By the 1940s, then, the availability of welfare services along with national economic growth, political stability, and technological advances in medicine and healthcare all contributed to the beginning of a surge in population growth that continued until the early 1970s. Coupled with a radical shift in population density to the urban areas, all these changes contributed to transformations in family residence patterns, the division of labor, and the role of children and young people.

Children and Labor, At Home and in the Streets

Attitudes shifted in the early 20th century, in Mexico and in the world, to privilege childhood as a period of great potential for shoring up social and economic capital for the future. After the revolution, physical spaces and cultural opportunities designated specially for children expanded beyond the traditional spheres of the home and the classroom. In keeping with the Revolutionary Family metaphor, children belonged less to their biological parents and increasingly to the nation—their labor diversified the functions of the socialist education program, their art became the template for a new national aesthetic, and their bodies became subject to universal scrutiny and improvement.12 The renewed vigor of a child-centered culture turned to debates about the ideal function of the child; while child labor in markets, factories, farms, and businesses prevailed prior to the revolution, the new role of the child as a metaphor for the nation’s citizenry brought into question the state’s obligation to legislate children’s economic behavior.

Article 123 of the Constitution of 1917 had put restrictions on child labor (prohibiting the employment of children under the age of twelve and limiting the number of workday hours to six for those twelve to sixteen years old). The 1917 Law of Family Relations had raised the legal age of marriage (setting it at sixteen for men and fourteen for women), effectively extending the category of childhood and parental dependency. Both these legal measures served to uphold the modern Western ideal of childhood as a protected space that should be free of manual labor and dedicated to more educational and recreational pursuits. But practice belied the law, and children continued to work both in the formal and informal sectors of the economy. In fact, for working-class households, child labor lay at the nexus of the family organizational structure, in which an unspoken economic reciprocity between parents and children upheld the core of intimate family relations.

One way that the state inserted itself as a mediator in family relations was through the creation of the Tribunal de Menores, or juvenile court, in 1926. Ostensibly designed to curb the visibility of crime and vagrancy in the city streets, this institution reiterated the official position of the preferred relationship between parents and children, often as this revolved around labor. The Tribunal de Menores, ideologically understood as an institution that corrected for morally impoverished family structures, functionally helped reaffirm certain manifestations of child labor as a vital part of working-class family life. For example, in some cases, the Tribunal de Menores identified their young wards’ behaviors as morally bereft and implemented extrafamilial measures of reform (often in the form of removal from the family and enrollment in residential reform schools). In other cases, children’s antisocial behaviors (such as running away from home and not contributing economically to the family) were deemed justifiable by the court in cases in which parental neglect or abuse suggested that parents were not upholding their end of the unspoken reciprocity agreements. In many cases, the Tribunal de Menores recommended some measure of work in the informal economy and remittance to the family unit as part of a child’s rehabilitation, a reaffirmation of parents’ obligation to provide their children with alimentos—basic food, shelter, and education—in exchange for their economic contribution to the household.13 Yet, this ambivalence about the meaning of childhood and the rightful assessment of child labor demonstrated through the rulings handed down by the Tribunal de Menores suggested a tension between the state and families about competing models of childhood as a protected or a productive space.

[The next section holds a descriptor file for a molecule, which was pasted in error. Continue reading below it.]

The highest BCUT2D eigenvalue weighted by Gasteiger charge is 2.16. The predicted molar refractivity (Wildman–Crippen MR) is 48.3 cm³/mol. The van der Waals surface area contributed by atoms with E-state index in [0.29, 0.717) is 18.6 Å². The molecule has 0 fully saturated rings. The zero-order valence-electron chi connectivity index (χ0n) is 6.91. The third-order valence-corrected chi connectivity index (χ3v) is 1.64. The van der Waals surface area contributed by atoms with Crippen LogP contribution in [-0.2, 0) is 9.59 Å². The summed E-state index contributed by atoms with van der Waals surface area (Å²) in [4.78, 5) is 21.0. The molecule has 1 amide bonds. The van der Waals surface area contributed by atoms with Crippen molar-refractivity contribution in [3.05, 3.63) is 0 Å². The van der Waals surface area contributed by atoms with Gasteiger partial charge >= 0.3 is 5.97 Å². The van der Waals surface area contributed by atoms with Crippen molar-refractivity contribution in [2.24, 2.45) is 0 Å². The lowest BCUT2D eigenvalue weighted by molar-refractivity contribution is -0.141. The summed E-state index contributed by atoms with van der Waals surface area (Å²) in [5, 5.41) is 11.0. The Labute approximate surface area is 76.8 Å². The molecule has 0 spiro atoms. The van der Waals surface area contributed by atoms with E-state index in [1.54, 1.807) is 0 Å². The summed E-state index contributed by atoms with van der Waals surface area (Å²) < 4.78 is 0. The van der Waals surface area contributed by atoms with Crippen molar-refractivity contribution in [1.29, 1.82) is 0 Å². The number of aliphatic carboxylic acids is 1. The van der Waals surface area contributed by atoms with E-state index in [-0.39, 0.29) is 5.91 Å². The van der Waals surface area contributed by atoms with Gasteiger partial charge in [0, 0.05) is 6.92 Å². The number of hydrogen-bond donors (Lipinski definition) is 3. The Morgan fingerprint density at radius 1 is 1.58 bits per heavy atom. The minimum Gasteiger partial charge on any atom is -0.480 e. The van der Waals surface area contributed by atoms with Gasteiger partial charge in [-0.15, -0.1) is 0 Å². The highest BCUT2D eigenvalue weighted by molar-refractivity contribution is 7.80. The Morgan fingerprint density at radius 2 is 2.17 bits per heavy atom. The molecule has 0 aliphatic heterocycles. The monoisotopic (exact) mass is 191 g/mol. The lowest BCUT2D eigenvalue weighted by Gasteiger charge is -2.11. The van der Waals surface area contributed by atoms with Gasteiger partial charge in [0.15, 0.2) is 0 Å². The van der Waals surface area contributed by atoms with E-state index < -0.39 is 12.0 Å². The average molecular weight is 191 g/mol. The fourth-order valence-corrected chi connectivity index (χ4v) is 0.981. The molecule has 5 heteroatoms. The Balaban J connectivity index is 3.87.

By the 1940s, child labor of any form was widely considered to be antimodern, and the 1943 social security code defined children as nonworking dependents of their parents.14 Yet, poor urban children who worked in the streets as paperboys, shoeshines, and errand boys, like their rural counterparts who continued to toil in the fields alongside their parents, still performed a vital economic service to their family economies.15 Their labor remained unrecognized by the state, driving a deeper wedge between the official ideal family structure and the everyday experiences of the majority of the population.

The Catholic Church and the Middle Class in the 20th Century

Catholic piety has often been cast as the counterdiscourse to secular revolutionary nationalism, particularly in the official narrative of the early revolutionary years, which were marred by the violent Cristero uprisings (1926–1929) in reaction to anticlerical state policies. Indeed, in the context of family history, since the early colonial period the Catholic Church enjoyed a long tenure of authoritative cultural influence over the family structure through its power to legitimize unions, deaths, and births until the middle of the 19th century. Many families, of course, continued to disregard the mandates of the church and constructed their families outside the moral strictures that church bureaucracy sought to uphold, by “living in sin,” having children out of wedlock, engaging in bigamy, and other practices not condoned by the church. Much of the church’s effort went into curtailing these practices considered amoral, in order to ensure the conformity of the family unit to the religious ideal. But despite the legislative shift heralded by La Reforma and fortified by revolutionary secularism, it would be wrong to characterize Catholic influence over the family as reactionary and antiprogressive, and it would be misleading to suggest that the Cristero rebellion resulted in a permanent rupture along a linear trajectory.